Xinjiang Uyghur Autonomous Region is requiring residents to register with their real name when buying cellphones, computers and related electronic devices, the regional government's latest effort to neutralize extremist and terrorist ideas that are often spread electronically.
A report Thursday on news portal iyaxin.com, a website affiliated with the Xinjiang Economic Daily, said the new regulation applies to all electronic devices that have storage, communication and broadcast functions.
The regulation requires electronics shops to install software that connects them with the police and shop owners to provide updated electronic records on those transactions.
The new regulation also covers shops which sell used electronic gadgets and equipment.
Retailers must check and register all second-hand cellphones and computers with the police database, including previous owners of the device, brand, model, MAC addresses and other information. Records must be updated every time a transaction is made and the information must be kept in the system for at least two years. The new rule also requires all electronics shops to install surveillance cameras. Surveillance footage must be stored at their shops for at least 30 days.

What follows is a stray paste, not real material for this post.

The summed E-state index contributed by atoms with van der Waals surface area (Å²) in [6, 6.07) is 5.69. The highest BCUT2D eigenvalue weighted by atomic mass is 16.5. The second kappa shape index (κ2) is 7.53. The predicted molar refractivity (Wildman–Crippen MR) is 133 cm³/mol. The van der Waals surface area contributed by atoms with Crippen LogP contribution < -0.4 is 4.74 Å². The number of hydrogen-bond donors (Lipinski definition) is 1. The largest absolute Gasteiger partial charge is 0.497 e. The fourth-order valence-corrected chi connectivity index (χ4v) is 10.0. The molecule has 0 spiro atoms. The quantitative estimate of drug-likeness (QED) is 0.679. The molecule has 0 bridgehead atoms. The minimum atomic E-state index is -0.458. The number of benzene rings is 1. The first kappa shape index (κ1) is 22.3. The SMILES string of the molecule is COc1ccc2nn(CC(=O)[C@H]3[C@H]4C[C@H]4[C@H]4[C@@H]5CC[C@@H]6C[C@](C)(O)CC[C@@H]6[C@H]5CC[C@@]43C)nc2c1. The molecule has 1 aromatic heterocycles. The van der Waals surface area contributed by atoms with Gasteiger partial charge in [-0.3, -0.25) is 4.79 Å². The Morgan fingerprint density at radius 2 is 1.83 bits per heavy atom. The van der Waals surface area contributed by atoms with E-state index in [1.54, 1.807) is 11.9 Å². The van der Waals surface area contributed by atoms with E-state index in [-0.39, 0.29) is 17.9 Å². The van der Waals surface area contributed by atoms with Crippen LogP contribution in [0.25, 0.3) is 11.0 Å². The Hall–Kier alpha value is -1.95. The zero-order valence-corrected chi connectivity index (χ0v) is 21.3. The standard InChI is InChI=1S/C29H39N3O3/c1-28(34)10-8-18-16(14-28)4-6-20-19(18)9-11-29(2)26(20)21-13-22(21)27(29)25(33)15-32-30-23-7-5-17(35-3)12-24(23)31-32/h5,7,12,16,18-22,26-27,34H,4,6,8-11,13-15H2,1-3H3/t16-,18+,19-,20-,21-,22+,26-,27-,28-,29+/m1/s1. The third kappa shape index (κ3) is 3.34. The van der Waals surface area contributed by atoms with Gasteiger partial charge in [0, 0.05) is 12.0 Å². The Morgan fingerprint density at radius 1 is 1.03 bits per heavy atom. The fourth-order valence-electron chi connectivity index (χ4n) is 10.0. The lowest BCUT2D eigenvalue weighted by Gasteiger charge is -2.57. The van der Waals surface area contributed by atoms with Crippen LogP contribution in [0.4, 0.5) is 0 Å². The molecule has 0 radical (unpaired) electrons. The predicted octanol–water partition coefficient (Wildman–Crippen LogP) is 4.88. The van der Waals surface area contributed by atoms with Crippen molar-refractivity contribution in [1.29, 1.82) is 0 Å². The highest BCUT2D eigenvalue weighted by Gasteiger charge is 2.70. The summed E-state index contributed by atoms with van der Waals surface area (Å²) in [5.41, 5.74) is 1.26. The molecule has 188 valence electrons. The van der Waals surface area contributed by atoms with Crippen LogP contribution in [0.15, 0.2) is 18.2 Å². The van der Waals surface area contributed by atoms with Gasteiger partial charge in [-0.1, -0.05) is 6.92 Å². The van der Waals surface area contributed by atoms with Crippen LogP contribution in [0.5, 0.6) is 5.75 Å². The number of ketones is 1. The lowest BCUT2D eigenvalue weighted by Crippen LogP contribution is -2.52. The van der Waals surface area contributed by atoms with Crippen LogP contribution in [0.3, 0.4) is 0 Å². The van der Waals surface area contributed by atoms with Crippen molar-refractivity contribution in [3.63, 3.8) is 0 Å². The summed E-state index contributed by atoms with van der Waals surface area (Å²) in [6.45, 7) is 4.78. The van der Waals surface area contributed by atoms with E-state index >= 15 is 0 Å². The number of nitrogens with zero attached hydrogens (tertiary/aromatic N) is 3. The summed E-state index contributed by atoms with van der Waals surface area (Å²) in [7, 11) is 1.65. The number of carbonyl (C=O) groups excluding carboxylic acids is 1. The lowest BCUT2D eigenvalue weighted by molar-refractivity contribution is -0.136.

They are likewise required to file a separate registration form with the local police aside from the one with the local business bureau.
Unlicensed second-hand transactions of cellphones and computers are strictly forbidden.
Previous media reports said Xinjiang has frequently been the target of terrorism over the past few years where the suspects confessed that they had used the local used electronics market to obtain and distribute extremist content. Many stored jihadist videos on portable digital memory cards so that they can conveniently preach extremist ideas to other people with cellphones.
"The used electronics business is very under-regulated. Many cellphones sold are stolen or acquired through illegal means. The transactions are often conducted on a cash basis, where no personal information is provided. It could be extremely difficult for police to track down the source [of a phone] under these circumstances," a cellphone dealer surnamed Hu from southern Xinjiang's Aksu told the Global Times.
Shop owners are required to post a notice on the dangers of distributing extremist content along with a police hotline number, the regulation said.